05/06/2009 12:46 PM
I have a humane society shelter in my area that wont divuldge its kill-rate.
They do not want volunteers.
The name of the place is Mohawk-Hudson River Humane Society in Albany Co., NY
----- Original Message -----
Sent: Wednesday, May 06, 2009 3:40 PM
Subject: Mohawk Hudson River Humane Society
Thank you for contacting the ASPCA regarding the euthanasia rate at the Mohawk-Hudson River Humane Society. I don't believe there is a law requiring disclosure of this information. If you have specific concerns about the shelter, you should contact the shelter management to see if you can meet with the Executive Director or Shelter Manager to have them address your concerns.
ASPCA founder Henry Bergh and his successors won the big battle for the basic legal protection of animals, but the war continues against animal abuse, neglect, and pet overpopulation. Unfortunately, as long as there are more dogs and cats than responsible pet owners, animal shelters will need to euthanize animals. Working at an animal shelter is one of the hardest jobs imaginable. Unlike the visitor to an animal shelter, the shelter worker sees firsthand on a daily basis the grim stories that others only read about. They pick up dogs and cats who have been hit by cars. They see animals with collars embedded in the flesh of their necks because their owners did not replace the collar as the pet grew. Millions of dogs and cats are brought to shelters every year by owners who, for a variety of reasons, simply don't want their pets anymore. Animal cruelty investigators find dogs who have spent their entire lives at the end of a four-foot chain on a bare patch of earth or cement. Still, most animals who find their way to an animal shelter, whether stray or brought in by their owners, were once desired pets.
Shelters are formed out of a love for animals, literally as safe havens offering protection from harm. Unfortunately, shelters often have to euthanize even healthy, "adoptable" animals. Shelter staff euthanize because they are concerned for the quality of an animal's life. How ironic that the very people who love animals so much that they have chosen animal protection as a career end up the executioners for society's irresponsibility.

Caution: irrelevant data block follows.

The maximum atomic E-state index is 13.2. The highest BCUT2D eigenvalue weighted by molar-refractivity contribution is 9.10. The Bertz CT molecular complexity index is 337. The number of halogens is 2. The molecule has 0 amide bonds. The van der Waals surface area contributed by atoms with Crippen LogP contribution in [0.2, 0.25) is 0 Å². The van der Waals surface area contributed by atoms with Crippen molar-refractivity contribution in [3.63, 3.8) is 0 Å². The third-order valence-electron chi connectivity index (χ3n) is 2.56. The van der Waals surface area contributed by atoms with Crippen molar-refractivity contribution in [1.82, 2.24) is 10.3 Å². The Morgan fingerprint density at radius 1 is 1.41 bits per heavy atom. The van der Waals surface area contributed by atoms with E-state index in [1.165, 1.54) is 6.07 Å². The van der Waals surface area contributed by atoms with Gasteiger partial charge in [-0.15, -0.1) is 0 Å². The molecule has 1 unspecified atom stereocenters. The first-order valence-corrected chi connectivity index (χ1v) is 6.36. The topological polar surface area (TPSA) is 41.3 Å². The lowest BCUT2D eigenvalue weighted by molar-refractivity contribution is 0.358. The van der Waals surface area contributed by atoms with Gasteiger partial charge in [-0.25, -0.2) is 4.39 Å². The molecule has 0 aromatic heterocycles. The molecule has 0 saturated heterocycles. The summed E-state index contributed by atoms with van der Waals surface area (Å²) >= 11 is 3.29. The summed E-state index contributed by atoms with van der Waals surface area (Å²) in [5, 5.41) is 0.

Few shelters can afford to operate without the help of dedicated volunteers who contribute time, money, and effort toward educating people, handling adoptions, walking dogs, and fundraising. Citizens concerned with the humane treatment of animals should offer whatever talents they may have to help their local shelter. Often times it is possible to improve the shelter from inside. Offer to volunteer or assist the management with policy review.
If I can provide any additional information or answer any questions please feel free to contact me. Thank you for caring.
Senior Manager Internet
189 Berdan Avenue, #407
Wayne, NJ 07470
212-876-7700, ext. 4701
Thank you but they are unresponsive to my inquiries.
Also, I am a staunch supporter of Nathan Wineograds No-Kill Shelter Revolution and I DO believe that a no-kill nation is within our reach, if only we could get breeding under control and change the current mindset of (most) shelter workers.
In my experience, most humane socities and shelters operate more like a "public heatlh service" than an animal shelter, and are more "animal control" than "animal care" facilities. We are a nation of care-givers to quick to kill.
Everyone is entitled to their opinion, but I do believe if the million-dollar mother orgs like Peta, USHS and yourselves and others would do more towards supporting and/or building more shelters and financing low-cost spay and nueter clinics, or work a little harder at trying to get breeding regulations passed,.....that would go a long way in helping to reduce (or eliminate) euthansia rates in shelters across the nation. I dont see where anyone can argue with that, but of course, they will.
By the way, here is a link to the site I created as a tribute to Henry Burgh, whom I think would be rolling over in his grave if he knew of all the needless animal killings going on in shelters.
Thanks for caring.